Partial Eclipse: The ISP in review
In October 2014 Eclipse Internet appeared to stop selling their award winning broadband and phone services to new residential customers.
They'd always been a business-first provider - this was the main reason their service was so reliable and their customer service a few notches above other ISPs' - but their residential services were highly rated too.
They had a moment in the sun a few years back when they were one of the few ISPs to offer what was then unheard of speed for a broadband connection (up to 24Mb!).
But then other providers caught up and passed them by, and as 76Mb fibre became ever more common, Eclipse sank back into respectable obscurity, quietly collecting award after award for their customer service.
In September last year they were dealt a serious blow by Which?, who, as well as giving them a score of just 67% in their annual ISP review, said they were no longer selling domestic broadband - which, at that point they still were.
But in the face of increasing competition from the big four ISPs regarding both speed and price, Eclipse appeared to decide to put more of their focus on their business connections.
This was the first inkling many domestic customers had:
We're thrilled to unveil our new website! With a new look and feel, and clear, easy-to-find product and service info. http://t.co/GdX1v8qWON- Eclipse Internet (@EclipseInternet) October 7, 2014
The new site had no information about home internet packages, which seems to have confused many otherwise contented customers.
When questioned about the disappeared home broadband service, they issued messages like this one:
Hi @leepowell We're still committed to giving home customers a great service, but are finding most of our new customers are now businesses.- Eclipse Internet (@EclipseInternet) October 13, 2014
The site now has a very simple page for residential customers, telling them they're still valued and are welcome to "upgrade or regrade" their service.
So what was it that made people rate Eclipse broadband deals? And, if the provider was so good, why didn't it become more of a household name?
The upsides to Eclipse...
There were three things keeping Eclipse customers, and the people doling out the broadband awards, happy.
1. Reliability Eclipse are well known for their reliable network.
2. Good customer service Alongside reliable broadband usually comes good customer service, and Eclipse were no exception.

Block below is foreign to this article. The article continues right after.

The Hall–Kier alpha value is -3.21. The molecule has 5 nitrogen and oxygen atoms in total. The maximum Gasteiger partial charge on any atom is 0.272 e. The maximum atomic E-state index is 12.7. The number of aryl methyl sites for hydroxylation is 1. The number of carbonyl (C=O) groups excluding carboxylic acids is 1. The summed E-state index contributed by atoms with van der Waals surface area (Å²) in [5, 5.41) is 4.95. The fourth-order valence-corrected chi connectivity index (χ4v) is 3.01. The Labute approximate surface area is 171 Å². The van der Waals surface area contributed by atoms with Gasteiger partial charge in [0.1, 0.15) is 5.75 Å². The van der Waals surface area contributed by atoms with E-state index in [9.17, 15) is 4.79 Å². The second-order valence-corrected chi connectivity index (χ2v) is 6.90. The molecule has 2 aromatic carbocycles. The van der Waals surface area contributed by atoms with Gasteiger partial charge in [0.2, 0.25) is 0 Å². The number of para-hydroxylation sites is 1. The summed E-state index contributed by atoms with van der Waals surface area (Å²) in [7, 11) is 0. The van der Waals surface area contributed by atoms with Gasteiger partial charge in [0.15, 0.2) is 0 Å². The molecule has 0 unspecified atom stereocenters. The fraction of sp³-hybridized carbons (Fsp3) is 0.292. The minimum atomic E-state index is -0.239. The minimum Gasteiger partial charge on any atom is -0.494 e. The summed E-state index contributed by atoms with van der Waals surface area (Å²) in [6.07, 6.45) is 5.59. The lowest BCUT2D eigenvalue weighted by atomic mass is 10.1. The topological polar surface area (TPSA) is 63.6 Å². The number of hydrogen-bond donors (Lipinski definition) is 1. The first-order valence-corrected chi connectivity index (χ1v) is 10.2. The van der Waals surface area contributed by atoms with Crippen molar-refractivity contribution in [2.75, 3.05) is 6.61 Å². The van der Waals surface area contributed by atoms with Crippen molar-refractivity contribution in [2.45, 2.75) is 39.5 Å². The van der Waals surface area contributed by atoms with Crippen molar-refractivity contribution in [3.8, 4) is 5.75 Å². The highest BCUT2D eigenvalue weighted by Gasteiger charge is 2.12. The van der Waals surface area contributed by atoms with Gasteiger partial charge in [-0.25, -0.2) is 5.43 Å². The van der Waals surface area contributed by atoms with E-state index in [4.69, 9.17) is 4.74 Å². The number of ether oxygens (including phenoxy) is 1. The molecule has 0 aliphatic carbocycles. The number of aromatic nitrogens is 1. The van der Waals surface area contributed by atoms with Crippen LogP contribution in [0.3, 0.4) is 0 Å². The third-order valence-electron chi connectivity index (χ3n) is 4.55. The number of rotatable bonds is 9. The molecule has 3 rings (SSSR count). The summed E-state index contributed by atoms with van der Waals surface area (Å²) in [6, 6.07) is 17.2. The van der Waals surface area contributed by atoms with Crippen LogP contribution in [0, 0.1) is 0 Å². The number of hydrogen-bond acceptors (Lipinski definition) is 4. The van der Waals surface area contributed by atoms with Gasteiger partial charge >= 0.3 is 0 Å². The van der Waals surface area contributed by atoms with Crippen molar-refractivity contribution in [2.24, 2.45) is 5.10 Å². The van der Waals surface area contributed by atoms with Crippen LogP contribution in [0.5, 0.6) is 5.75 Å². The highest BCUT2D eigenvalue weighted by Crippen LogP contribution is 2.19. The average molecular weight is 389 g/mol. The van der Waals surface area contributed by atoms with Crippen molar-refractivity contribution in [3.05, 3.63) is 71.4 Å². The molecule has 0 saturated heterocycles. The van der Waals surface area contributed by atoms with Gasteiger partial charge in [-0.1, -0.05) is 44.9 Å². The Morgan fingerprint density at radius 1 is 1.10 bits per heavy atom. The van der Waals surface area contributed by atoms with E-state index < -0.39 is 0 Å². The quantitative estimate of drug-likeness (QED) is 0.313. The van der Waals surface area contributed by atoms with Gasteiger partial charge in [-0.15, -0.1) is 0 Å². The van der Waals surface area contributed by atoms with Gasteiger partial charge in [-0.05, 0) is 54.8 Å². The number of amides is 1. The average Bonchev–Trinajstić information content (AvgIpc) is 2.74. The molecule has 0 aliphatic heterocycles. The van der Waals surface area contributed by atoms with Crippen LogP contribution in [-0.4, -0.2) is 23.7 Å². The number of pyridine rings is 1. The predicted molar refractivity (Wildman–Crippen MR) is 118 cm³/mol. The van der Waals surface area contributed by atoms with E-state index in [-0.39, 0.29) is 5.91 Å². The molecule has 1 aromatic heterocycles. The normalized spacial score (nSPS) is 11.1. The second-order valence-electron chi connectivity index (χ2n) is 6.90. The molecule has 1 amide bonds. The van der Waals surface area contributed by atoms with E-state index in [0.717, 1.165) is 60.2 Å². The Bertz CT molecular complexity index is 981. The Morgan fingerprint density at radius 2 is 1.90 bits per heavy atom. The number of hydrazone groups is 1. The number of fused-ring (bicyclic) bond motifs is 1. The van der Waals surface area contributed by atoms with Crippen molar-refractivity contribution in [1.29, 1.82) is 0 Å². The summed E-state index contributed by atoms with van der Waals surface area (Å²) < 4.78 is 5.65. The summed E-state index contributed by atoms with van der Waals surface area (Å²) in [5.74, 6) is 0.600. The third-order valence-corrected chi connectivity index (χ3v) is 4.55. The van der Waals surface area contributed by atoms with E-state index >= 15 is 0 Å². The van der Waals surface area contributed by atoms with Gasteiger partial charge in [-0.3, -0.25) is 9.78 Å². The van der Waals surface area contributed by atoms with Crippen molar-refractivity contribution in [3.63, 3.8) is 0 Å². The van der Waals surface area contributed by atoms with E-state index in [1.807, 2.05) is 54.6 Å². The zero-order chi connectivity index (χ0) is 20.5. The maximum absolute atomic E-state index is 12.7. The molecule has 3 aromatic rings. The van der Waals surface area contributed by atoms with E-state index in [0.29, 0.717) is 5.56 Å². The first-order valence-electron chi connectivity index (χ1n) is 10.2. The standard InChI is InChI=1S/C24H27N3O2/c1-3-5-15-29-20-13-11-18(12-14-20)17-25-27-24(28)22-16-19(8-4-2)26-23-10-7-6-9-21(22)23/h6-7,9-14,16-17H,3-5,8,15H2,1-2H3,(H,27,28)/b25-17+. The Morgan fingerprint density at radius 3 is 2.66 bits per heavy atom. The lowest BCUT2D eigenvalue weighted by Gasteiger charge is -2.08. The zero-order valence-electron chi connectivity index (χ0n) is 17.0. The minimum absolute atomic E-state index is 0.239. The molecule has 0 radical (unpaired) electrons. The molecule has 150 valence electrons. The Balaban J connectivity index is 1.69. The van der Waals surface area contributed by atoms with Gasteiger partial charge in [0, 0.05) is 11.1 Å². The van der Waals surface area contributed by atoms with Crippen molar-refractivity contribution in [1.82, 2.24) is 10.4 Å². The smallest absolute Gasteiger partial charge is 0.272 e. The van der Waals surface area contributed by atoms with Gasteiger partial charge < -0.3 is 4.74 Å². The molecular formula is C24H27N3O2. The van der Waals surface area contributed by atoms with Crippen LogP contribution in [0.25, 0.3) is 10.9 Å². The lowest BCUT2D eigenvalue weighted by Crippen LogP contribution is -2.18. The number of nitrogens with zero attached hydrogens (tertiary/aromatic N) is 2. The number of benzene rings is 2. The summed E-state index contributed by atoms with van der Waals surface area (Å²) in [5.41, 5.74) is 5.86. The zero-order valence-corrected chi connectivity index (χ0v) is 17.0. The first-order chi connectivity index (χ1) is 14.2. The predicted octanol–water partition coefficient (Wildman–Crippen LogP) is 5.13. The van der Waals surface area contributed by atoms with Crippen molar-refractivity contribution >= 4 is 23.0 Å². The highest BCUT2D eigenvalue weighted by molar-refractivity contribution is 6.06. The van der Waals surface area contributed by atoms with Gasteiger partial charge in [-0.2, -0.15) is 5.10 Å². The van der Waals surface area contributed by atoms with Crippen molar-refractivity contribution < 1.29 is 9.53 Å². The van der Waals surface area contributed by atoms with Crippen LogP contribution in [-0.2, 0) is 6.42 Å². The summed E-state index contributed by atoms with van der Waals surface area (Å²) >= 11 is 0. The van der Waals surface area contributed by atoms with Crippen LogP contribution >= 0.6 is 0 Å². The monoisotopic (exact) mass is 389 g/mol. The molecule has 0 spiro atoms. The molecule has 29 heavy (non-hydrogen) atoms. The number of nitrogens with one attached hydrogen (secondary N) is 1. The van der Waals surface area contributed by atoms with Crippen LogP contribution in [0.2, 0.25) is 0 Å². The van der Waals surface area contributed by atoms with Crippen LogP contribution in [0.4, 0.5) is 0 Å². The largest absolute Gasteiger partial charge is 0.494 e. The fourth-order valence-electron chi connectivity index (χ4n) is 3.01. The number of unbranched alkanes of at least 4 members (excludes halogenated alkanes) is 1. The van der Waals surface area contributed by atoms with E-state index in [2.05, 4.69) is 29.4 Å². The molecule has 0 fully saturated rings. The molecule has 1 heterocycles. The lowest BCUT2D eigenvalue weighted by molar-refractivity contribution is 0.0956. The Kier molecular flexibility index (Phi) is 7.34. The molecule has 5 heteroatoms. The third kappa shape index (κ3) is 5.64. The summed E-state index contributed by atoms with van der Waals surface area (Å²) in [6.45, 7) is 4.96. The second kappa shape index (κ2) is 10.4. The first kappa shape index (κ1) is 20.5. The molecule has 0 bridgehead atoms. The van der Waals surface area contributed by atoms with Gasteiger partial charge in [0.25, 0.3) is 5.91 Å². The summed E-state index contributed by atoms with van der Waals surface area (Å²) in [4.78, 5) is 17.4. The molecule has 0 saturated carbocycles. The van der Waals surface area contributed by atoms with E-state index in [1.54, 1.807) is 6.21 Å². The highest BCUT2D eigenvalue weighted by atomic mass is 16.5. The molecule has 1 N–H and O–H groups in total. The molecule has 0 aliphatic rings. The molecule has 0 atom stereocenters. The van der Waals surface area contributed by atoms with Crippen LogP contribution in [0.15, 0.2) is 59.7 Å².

Their Devon-based call centre continues to offer legacy residential customers a similar level of service as that given to businesses with Eclipse connections. It's a small, technically savvy, support team.
3. Great extras Eclipse broadband came with a number of great extras.
Although most deals had limited usage allowances - see below - there was unlimited usage overnight, from 11pm until 9am. For those who like to back up their files online, that was very useful.
In addition, customers who took an Eclipse Bundle (broadband with line rental) also received 30 minutes of free BT Openzone wireless hotspot usage a month.
... and the downsides
1. High prices
There were downsides to Eclipse, the first and foremost of which was simply that their pricing was much higher than most other providers.
Again, this reflected their business-first ethos. Providing such reliable connections with such a high level of service doesn't come cheap.
Here were their prices for standard broadband deals.
|Home Lite||Up to 24Mb||2GB||£12.50|
|Home Select||Up to 24Mb||50GB||£20.50|
|Home Pro||Up to 24Mb||100GB||£30.50|
Unusually for an ISP these days, home customers were free to take their phone line from another provider. Those who took Eclipse's phone line received inclusive evening and weekend calls, and could choose to upgrade to anytime calls for a further £6.12 a month.
And here's the last known price for their fibre package:
|Home Fibre||Up to 40Mb||10GB||£21.50|
In addition to this, customers could buy extra data allowance each month, as follows:
- 20GB for £3.50
- 50GB for £8
- 100GB for £15.50
- unlimited allowance for £37.50
Whichever package customers took, however, a router was thrown in free with a 12-month contract and there was no fee for switching from another provider.
2. Usage allowances
Another downside was that the provider's residential packages came with limits, and upgrading to an unlimited data allowance was costly, as seen above.
The packages were limited as follows:
- Home Lite: 2GB
- Home Select: 50GB
- Home Pro: 100GB
Nowadays 2GB looks positively miserly. It will still allow extensive web browsing and email use, but considering the price (and that competitors such as Sky offer 2GB broadband free with TV) it was really not that impressive.
In addition, as services like Netflix become more common, the amount of data even previously modest downloaders could expect to use has been creeping up. Ofcom say the average household downloaded 53GB of data each month in 2014 - up almost 80% from 2013.
See our guide to how much people can expect to use here.
3. Confusing deals
Eclipse didn't really hone their selection of broadband deals, they just added more, or offered allowances on top of existing packages.
This made them one of the most confusing providers for the uninitiated to understand.
Eclipse offered pricey but well regarded broadband at better speeds than many of the other providers for a long time.
But those prices, and their focus on business customers, meant it was always going to be difficult for them to keep competing in an increasingly cheap and speedy fibre-enabled domestic market.
Meanwhile legacy customers are reporting mixed experiences, with some continuing to get five star broadband and treatment, and others reporting increased throttling and more laid-back approach to dealing with their issues.
It looks as though quiet internet stars Eclipse have been eclipsed.
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